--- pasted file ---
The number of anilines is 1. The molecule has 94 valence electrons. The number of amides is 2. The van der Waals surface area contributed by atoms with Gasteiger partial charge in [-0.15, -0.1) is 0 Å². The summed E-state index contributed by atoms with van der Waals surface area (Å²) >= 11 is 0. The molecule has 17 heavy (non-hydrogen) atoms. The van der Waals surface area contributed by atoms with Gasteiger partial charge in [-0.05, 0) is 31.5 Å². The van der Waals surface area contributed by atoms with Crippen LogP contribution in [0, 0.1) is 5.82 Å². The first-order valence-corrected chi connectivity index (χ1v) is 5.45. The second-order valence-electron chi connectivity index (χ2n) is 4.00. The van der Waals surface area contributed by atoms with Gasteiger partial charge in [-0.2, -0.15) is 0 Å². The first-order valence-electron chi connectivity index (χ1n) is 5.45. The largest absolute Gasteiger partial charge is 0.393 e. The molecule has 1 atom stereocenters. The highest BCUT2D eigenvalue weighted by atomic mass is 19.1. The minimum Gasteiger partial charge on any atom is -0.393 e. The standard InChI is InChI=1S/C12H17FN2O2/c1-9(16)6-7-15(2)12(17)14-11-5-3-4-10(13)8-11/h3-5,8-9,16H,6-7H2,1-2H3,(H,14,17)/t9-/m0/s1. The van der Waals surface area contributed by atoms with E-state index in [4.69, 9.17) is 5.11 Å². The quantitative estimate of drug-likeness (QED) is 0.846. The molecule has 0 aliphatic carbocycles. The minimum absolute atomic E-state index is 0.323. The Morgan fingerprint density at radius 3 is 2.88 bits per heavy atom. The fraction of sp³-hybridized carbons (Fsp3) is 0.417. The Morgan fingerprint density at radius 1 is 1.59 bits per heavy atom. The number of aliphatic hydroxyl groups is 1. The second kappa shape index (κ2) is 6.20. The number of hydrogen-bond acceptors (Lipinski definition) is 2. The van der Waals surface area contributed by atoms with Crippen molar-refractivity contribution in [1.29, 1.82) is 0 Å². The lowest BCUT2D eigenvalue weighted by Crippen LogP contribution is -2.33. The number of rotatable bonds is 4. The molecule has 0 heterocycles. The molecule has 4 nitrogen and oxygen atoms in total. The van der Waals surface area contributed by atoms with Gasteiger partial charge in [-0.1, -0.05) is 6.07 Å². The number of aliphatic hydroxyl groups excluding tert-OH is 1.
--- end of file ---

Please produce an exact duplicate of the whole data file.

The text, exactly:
The number of anilines is 1. The molecule has 94 valence electrons. The number of amides is 2. The van der Waals surface area contributed by atoms with Gasteiger partial charge in [-0.15, -0.1) is 0 Å². The summed E-state index contributed by atoms with van der Waals surface area (Å²) >= 11 is 0. The molecule has 17 heavy (non-hydrogen) atoms. The van der Waals surface area contributed by atoms with Gasteiger partial charge in [-0.05, 0) is 31.5 Å². The van der Waals surface area contributed by atoms with Crippen LogP contribution in [0, 0.1) is 5.82 Å². The first-order valence-corrected chi connectivity index (χ1v) is 5.45. The second-order valence-electron chi connectivity index (χ2n) is 4.00. The van der Waals surface area contributed by atoms with Gasteiger partial charge in [-0.2, -0.15) is 0 Å². The first-order valence-electron chi connectivity index (χ1n) is 5.45. The largest absolute Gasteiger partial charge is 0.393 e. The molecule has 1 atom stereocenters. The highest BCUT2D eigenvalue weighted by atomic mass is 19.1. The minimum Gasteiger partial charge on any atom is -0.393 e. The standard InChI is InChI=1S/C12H17FN2O2/c1-9(16)6-7-15(2)12(17)14-11-5-3-4-10(13)8-11/h3-5,8-9,16H,6-7H2,1-2H3,(H,14,17)/t9-/m0/s1. The van der Waals surface area contributed by atoms with E-state index in [4.69, 9.17) is 5.11 Å². The quantitative estimate of drug-likeness (QED) is 0.846. The molecule has 0 aliphatic carbocycles. The minimum absolute atomic E-state index is 0.323. The Morgan fingerprint density at radius 3 is 2.88 bits per heavy atom. The fraction of sp³-hybridized carbons (Fsp3) is 0.417. The Morgan fingerprint density at radius 1 is 1.59 bits per heavy atom. The number of aliphatic hydroxyl groups is 1. The second kappa shape index (κ2) is 6.20. The number of hydrogen-bond acceptors (Lipinski definition) is 2. The van der Waals surface area contributed by atoms with Crippen molar-refractivity contribution in [1.29, 1.82) is 0 Å². The lowest BCUT2D eigenvalue weighted by Crippen LogP contribution is -2.33. The number of rotatable bonds is 4. The molecule has 0 heterocycles. The molecule has 4 nitrogen and oxygen atoms in total. The van der Waals surface area contributed by atoms with Gasteiger partial charge in [-0.1, -0.05) is 6.07 Å². The number of aliphatic hydroxyl groups excluding tert-OH is 1.